California and Michigan are currently fighting a chunk of close to $4 billion in federal funding that President Barack Obama proposed last month to develop autonomous vehicles. Both are proposing World War II military sites as the place to test autonomous technologies. But Michigan has an interesting trump card; potholes.
Anyone who has driven the roads in Michigan knows they are quite terrible (and that's being somewhat kind). Due to the harsh weather conditions and difficulty in keeping the roads maintained, potholes spring up and can grow into very frightening sizes.
“California is not the real world -- they don’t have four seasons. We’ve got real potholes. It’s a much more real-world scenario,” said Debbie Dingell, the Democratic congresswoman representing Ypsilanti, MI.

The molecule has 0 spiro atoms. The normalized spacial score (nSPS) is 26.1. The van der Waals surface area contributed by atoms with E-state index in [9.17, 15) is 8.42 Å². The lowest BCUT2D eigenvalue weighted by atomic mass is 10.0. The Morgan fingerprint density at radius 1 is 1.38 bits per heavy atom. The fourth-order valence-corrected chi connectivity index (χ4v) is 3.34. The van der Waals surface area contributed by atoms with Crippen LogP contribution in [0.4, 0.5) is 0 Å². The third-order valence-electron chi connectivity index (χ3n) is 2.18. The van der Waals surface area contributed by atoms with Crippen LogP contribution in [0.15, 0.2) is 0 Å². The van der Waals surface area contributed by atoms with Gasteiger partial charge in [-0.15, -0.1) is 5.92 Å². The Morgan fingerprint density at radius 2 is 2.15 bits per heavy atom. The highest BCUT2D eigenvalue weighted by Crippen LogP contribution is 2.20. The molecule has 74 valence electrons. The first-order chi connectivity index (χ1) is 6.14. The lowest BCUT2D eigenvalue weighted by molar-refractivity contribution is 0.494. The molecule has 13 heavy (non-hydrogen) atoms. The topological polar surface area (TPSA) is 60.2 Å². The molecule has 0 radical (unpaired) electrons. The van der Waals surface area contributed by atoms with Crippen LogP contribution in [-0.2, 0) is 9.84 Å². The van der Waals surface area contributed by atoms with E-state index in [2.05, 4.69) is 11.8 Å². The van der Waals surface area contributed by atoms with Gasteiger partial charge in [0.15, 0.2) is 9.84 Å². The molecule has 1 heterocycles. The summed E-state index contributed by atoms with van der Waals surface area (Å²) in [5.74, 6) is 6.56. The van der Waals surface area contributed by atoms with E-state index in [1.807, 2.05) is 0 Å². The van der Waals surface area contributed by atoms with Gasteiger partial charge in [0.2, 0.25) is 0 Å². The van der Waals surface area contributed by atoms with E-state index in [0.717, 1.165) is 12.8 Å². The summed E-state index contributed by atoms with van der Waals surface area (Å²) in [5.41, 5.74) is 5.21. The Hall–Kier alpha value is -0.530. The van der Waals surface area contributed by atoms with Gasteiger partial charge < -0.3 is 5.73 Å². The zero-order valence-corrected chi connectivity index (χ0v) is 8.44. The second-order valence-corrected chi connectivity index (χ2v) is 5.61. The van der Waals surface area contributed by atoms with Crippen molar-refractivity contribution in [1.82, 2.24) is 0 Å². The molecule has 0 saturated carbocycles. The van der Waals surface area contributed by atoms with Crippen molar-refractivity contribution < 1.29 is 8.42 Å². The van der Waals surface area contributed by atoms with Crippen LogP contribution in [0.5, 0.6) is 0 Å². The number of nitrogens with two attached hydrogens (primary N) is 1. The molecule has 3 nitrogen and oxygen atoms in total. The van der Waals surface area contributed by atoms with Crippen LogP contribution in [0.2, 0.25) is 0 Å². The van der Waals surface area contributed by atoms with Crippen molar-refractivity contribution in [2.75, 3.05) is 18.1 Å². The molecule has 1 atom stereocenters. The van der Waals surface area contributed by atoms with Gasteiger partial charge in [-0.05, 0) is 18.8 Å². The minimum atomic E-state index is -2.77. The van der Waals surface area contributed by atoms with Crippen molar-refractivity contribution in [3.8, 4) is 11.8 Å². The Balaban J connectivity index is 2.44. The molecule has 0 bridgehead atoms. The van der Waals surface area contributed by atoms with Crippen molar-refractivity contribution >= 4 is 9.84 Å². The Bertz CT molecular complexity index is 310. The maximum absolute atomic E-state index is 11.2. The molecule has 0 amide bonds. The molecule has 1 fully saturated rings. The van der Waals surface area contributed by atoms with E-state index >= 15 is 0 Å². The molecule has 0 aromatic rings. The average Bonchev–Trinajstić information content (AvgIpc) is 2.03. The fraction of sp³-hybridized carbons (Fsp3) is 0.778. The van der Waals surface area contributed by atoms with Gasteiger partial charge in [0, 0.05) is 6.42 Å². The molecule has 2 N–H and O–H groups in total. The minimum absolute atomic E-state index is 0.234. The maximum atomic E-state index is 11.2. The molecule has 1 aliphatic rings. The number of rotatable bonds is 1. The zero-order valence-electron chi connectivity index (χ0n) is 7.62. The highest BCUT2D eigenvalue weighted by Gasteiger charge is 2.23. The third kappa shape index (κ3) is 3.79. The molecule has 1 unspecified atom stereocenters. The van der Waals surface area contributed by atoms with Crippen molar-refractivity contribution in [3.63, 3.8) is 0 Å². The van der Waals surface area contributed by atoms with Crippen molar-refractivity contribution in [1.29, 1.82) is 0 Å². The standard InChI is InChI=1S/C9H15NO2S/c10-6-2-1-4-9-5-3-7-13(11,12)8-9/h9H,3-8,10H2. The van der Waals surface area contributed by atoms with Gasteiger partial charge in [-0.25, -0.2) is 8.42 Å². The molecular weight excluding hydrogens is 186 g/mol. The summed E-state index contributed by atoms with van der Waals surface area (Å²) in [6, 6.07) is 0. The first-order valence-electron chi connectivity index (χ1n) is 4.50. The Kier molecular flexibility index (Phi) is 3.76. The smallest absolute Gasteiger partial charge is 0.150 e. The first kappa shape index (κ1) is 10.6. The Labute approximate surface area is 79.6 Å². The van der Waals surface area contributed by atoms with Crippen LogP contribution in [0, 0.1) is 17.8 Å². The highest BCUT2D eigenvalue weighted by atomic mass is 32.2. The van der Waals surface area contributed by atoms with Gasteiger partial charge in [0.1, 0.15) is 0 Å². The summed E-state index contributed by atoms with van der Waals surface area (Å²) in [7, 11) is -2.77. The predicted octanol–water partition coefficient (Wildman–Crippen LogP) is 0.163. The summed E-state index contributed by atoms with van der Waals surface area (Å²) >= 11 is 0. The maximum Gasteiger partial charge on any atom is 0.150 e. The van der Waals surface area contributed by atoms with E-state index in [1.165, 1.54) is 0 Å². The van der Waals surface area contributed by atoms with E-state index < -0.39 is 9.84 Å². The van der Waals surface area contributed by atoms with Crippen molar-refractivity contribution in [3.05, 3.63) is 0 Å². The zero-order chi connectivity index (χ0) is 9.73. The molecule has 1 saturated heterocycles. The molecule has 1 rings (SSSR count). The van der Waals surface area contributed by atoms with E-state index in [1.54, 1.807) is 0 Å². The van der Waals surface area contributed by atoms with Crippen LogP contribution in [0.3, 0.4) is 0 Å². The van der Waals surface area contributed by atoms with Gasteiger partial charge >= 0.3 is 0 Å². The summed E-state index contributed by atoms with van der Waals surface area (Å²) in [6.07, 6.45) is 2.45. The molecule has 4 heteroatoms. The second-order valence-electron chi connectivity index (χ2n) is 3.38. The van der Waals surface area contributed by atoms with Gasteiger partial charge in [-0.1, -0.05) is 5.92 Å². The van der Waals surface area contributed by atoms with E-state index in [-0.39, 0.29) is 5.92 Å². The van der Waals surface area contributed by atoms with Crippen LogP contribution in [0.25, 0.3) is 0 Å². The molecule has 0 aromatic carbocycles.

Michigan is proposing to use the run down Willow Run factory site - a former bomber and GM transmission plant - as the test site. Not only does the site offer a wide range of potholes, it is also quite large - 330 acres to be exact. The state has put up $20 million to buy and develop the site from Racer Trust, a holding company set up by GM during the 2009 bankruptcy.
California's proposal is the former Navy base in Concord, California (near San Francisco) that offers 2,100 acres and 20 miles of roads. It is also the home to GoMentum Station, a facility that tests autonomous vehicles.
Both locations have their advantages. California's location is nearby Silicon Valley. Michigan's location is nearby a number auto manufacturer testing and engineering facilities.
Who will take the prize? Supporters believe with pothole-laden roads and the harsh winters could give Michigan the edge.
We'll be watching this fight.